"The time has come to increase interest rates. We should increase them gradually and slowly if we can. But the risk of delaying interest rate rises too long is that this gradual approach may cease to be an option in the future."
Six months ago it might have been possible to gradually increase interest rates. Unfortunately, the Bank of England is so far behind the curve that only a sizable rate hike will have a significant effect on rising prices.
Events in the Middle East have cruelly exposed the 'wait and see" stance of the more passive members of the committee. The sudden surge in oil prices will inevitably push inflation towards the top end of the Bank's inflation projection, at least in the short run. While a fall in the oil price is likely over the medium term, this decline won't come before inflation hits five percent. Indeed, if uncertainty in the oil market is protracted, then inflation could easily hit six percent by summer.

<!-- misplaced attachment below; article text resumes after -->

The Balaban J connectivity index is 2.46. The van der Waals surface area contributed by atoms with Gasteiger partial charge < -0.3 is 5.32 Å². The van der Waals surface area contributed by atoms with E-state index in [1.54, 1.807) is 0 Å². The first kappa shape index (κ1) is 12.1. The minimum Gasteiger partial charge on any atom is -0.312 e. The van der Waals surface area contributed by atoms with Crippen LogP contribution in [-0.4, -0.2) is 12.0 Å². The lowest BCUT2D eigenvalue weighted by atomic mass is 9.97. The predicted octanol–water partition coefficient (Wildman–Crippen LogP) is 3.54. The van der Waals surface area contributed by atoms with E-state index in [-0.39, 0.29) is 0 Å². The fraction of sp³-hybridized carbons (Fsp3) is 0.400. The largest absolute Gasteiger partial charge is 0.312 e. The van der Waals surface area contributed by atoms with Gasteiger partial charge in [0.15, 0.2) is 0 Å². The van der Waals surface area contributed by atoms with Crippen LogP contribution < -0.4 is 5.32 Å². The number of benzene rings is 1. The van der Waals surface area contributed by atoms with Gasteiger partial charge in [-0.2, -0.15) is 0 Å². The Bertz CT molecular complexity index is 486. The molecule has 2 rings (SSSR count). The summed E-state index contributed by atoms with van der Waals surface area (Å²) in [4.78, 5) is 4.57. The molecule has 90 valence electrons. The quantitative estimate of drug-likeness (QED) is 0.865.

An earlier movement on rates, coupled with an unwinding of quantitative easing, would have put the Bank in a better position to deal the the recent commodity price shocks.
Now, the Bank must make up for the mistakes of the past. Delay will only make the evitable adjustment more painful. Rates must go up.